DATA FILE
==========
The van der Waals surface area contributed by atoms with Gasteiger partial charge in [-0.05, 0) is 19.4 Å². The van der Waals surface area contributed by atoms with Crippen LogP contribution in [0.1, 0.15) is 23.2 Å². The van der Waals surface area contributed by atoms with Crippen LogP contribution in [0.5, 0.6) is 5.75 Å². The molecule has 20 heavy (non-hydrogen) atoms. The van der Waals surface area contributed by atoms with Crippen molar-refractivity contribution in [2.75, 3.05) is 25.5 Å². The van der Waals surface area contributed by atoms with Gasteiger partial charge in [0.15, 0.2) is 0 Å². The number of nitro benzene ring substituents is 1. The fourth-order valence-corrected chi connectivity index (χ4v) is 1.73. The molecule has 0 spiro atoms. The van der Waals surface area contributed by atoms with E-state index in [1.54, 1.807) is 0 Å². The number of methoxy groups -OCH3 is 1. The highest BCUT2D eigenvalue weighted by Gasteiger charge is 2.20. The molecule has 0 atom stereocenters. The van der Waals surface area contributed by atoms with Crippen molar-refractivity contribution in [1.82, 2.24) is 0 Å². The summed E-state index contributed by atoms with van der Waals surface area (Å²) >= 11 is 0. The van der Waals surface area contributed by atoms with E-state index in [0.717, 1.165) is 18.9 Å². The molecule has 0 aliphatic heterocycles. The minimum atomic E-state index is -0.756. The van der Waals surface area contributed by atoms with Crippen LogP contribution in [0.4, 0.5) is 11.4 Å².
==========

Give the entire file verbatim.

The van der Waals surface area contributed by atoms with Gasteiger partial charge in [-0.05, 0) is 19.4 Å². The van der Waals surface area contributed by atoms with Crippen LogP contribution in [0.1, 0.15) is 23.2 Å². The van der Waals surface area contributed by atoms with Crippen LogP contribution in [0.5, 0.6) is 5.75 Å². The molecule has 20 heavy (non-hydrogen) atoms. The van der Waals surface area contributed by atoms with Crippen molar-refractivity contribution in [2.75, 3.05) is 25.5 Å². The van der Waals surface area contributed by atoms with Gasteiger partial charge in [0.15, 0.2) is 0 Å². The number of nitro benzene ring substituents is 1. The fourth-order valence-corrected chi connectivity index (χ4v) is 1.73. The molecule has 0 spiro atoms. The van der Waals surface area contributed by atoms with E-state index in [1.54, 1.807) is 0 Å². The number of methoxy groups -OCH3 is 1. The highest BCUT2D eigenvalue weighted by Gasteiger charge is 2.20. The molecule has 0 atom stereocenters. The van der Waals surface area contributed by atoms with Crippen molar-refractivity contribution in [1.82, 2.24) is 0 Å². The summed E-state index contributed by atoms with van der Waals surface area (Å²) >= 11 is 0. The van der Waals surface area contributed by atoms with E-state index in [0.717, 1.165) is 18.9 Å². The molecule has 0 aliphatic heterocycles. The minimum atomic E-state index is -0.756. The van der Waals surface area contributed by atoms with Crippen LogP contribution in [0.4, 0.5) is 11.4 Å².